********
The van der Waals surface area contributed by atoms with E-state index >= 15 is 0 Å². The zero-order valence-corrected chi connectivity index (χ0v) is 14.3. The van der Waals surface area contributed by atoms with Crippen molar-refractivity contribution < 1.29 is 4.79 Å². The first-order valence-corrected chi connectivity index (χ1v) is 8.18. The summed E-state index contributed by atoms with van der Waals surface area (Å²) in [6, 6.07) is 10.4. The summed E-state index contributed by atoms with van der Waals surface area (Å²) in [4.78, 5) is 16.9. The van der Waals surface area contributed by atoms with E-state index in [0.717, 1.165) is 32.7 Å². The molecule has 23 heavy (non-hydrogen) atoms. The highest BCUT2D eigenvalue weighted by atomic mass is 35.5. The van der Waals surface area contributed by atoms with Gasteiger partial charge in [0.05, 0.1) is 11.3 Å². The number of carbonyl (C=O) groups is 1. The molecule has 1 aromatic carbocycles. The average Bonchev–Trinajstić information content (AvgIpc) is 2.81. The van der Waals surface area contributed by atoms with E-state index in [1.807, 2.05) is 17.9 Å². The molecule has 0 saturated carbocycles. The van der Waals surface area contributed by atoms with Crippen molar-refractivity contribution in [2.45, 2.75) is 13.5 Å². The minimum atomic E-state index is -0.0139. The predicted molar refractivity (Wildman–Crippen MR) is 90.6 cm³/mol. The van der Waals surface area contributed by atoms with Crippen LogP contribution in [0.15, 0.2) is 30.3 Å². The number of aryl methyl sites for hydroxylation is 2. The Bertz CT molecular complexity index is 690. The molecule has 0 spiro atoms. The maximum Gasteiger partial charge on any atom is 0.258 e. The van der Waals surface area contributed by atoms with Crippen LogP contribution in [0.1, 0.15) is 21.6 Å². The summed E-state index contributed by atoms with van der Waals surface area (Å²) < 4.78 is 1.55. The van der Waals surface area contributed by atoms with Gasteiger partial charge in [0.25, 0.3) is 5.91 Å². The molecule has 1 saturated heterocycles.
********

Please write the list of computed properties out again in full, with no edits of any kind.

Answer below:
The van der Waals surface area contributed by atoms with E-state index >= 15 is 0 Å². The zero-order valence-corrected chi connectivity index (χ0v) is 14.3. The van der Waals surface area contributed by atoms with Crippen molar-refractivity contribution < 1.29 is 4.79 Å². The first-order valence-corrected chi connectivity index (χ1v) is 8.18. The summed E-state index contributed by atoms with van der Waals surface area (Å²) in [6, 6.07) is 10.4. The summed E-state index contributed by atoms with van der Waals surface area (Å²) in [4.78, 5) is 16.9. The van der Waals surface area contributed by atoms with E-state index in [0.717, 1.165) is 32.7 Å². The molecule has 23 heavy (non-hydrogen) atoms. The highest BCUT2D eigenvalue weighted by atomic mass is 35.5. The van der Waals surface area contributed by atoms with Gasteiger partial charge in [0.05, 0.1) is 11.3 Å². The number of carbonyl (C=O) groups is 1. The molecule has 1 aromatic carbocycles. The average Bonchev–Trinajstić information content (AvgIpc) is 2.81. The van der Waals surface area contributed by atoms with E-state index in [1.807, 2.05) is 17.9 Å². The molecule has 0 saturated carbocycles. The van der Waals surface area contributed by atoms with Crippen molar-refractivity contribution in [2.45, 2.75) is 13.5 Å². The minimum atomic E-state index is -0.0139. The predicted molar refractivity (Wildman–Crippen MR) is 90.6 cm³/mol. The van der Waals surface area contributed by atoms with Crippen LogP contribution in [0.15, 0.2) is 30.3 Å². The number of aryl methyl sites for hydroxylation is 2. The Bertz CT molecular complexity index is 690. The molecule has 0 spiro atoms. The maximum Gasteiger partial charge on any atom is 0.258 e. The van der Waals surface area contributed by atoms with Crippen LogP contribution in [0.1, 0.15) is 21.6 Å². The summed E-state index contributed by atoms with van der Waals surface area (Å²) < 4.78 is 1.55. The van der Waals surface area contributed by atoms with Gasteiger partial charge in [0.25, 0.3) is 5.91 Å². The molecule has 1 saturated heterocycles.